The surprising thing about Power Man and Iron Fist #7 isn't that it is a competent Civil War crossover, rather that despite the parameters and potential pitfalls of that editorial requirement thrust upon him scripter David Walker uses the occasion to place the duo of Danny Rand and Luke Cage into a tense and difficult position and deliver a script that is impressively heavy on words, and equally deep in character.
It would be a fair observation that under any other penciller than the gifted Sanford Greene Walkers script would lack in the required visual flair and trivia he brings to every page and scene, and this issues tone set by Walker and illustrated by Greene is a good deal darker visually than any previous installment. Opening in a darkened Cage household with Misty Knight visiting a subdued Cage all of David Walker's confident character touches are present. We are queityly imparted with who Misty is, her break-up with the jailed Danny Rand, and what her position on the current dillema facing Luke is. All this put across on just one page!
But then we pull back and see Luke has other guests, two computer literate helpers aiding in deciphering a captured notepad that may hold a clue as to what the forces targeting the Power man/Iron Fist duo are. And further afield, investigating other leads, is Lukes other half and friend Colleen Wing. Whether Misty is aware that he partner Colleen is helping the duo is unclear, but in keeping with the theme of feuding aand taking sides one can make the assumption that Colleen is working independently. He own ties to Danny Rand being perhaps as strong as Misty's own, but less complicated by emotional history as Misty's are.
Emotional ties and the simple emotional pleasure of friendships and relations are at the heart of the success and appeal to David Walker's treatment for Power Man & Iron Fist, what could be a rehash of the past, a nostalgia exercise for those who remember the original partnership between the two, is instead reprocessed and rethought. Reworked into something that is entirely respectful to the history between these two very different men but dedicated to rooting them in the here and now. Luke's current status is a world away from the independent freewheeling days of the of the Heroes for Hire, but with wife Jessica Jones David Walker has embraced all of the possibilities and avenues for good character and story and with this issue makes full use out of all of them. The Heroes for Hire are under threat from unknown and unseen forces, and all of their friends will be needed to help them through these dark times...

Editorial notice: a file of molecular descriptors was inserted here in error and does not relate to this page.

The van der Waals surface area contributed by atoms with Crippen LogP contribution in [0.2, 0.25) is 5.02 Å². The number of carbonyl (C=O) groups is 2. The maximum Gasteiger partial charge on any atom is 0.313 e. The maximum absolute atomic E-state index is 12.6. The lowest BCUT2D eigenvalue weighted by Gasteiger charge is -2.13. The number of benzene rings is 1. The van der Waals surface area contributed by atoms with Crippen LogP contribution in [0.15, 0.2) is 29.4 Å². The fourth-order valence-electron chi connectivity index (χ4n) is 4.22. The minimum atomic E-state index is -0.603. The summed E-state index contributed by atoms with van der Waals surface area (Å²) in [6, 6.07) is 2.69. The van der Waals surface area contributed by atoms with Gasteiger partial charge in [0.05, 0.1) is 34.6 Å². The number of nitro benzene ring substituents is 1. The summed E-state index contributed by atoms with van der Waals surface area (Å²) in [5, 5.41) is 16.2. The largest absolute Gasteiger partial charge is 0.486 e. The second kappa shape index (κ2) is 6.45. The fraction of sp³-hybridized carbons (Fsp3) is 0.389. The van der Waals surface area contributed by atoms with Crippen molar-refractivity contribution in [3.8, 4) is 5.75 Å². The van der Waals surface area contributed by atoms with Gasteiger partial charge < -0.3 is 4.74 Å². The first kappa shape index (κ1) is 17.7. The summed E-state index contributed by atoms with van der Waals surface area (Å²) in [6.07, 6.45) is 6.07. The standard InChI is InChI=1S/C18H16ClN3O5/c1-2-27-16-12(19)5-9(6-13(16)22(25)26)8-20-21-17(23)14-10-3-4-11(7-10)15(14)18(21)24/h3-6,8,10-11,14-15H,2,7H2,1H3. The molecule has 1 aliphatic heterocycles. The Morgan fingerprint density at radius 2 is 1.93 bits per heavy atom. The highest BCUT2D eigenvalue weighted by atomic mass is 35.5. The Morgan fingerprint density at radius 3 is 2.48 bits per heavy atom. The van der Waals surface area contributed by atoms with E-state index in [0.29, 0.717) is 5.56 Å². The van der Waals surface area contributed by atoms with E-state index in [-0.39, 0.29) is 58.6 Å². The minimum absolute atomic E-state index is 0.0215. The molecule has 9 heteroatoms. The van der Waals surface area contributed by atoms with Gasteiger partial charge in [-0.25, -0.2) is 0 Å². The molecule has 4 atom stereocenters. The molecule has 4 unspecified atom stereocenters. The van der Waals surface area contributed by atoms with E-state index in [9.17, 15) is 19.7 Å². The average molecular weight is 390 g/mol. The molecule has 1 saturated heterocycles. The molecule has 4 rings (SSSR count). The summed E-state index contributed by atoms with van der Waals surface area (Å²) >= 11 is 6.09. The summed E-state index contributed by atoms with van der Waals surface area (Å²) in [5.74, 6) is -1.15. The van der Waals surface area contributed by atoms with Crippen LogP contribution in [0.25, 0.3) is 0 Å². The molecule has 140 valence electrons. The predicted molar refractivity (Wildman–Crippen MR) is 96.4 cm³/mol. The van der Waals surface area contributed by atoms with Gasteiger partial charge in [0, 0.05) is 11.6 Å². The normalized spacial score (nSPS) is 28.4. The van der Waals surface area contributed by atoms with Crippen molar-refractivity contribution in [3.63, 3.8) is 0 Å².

Choosing a favourite moment or Sanford Greene illustration is no mean feat in a book that is filled with no end of such talking points, but Greene's genre sampling tribute to Japanese manga for the two page diversion to Danny Rand's eary years in K'un Lunn is certainly one such highlight. The sight of Colleen playing patta-cake with Danielle Cage as working mom Jessica phones Luke is another.
Just who is the enemy Cage and Danny Rand face, is there one, is the enemy in fact something far more abstract than another crimelord or crooked law official, or has the world moved on so far from the wild and free days of youth that Cage remembers that it is simply a matter of the world no longer accomodating the unregulated movements of a mercenary duo like these two?
The pleasure of David Walker and Sanford Greene's chosen vision for Power Man & Iron Fist as a production is in its choice to fly in the face of the mainstream Marvel method as seen in the likes of the X-Men and Avengers books. Unconcerned with generating angst and turmoil this is a special and thoroughly pleasant seperation from that tired and glum formula, its aims are to entertain the reader but also to deliver a cast that are actually worth caring abount. And you will care about these characters. Believable people living in an extra-ordinary world... the true Marvel method, in fact that is how it all began.
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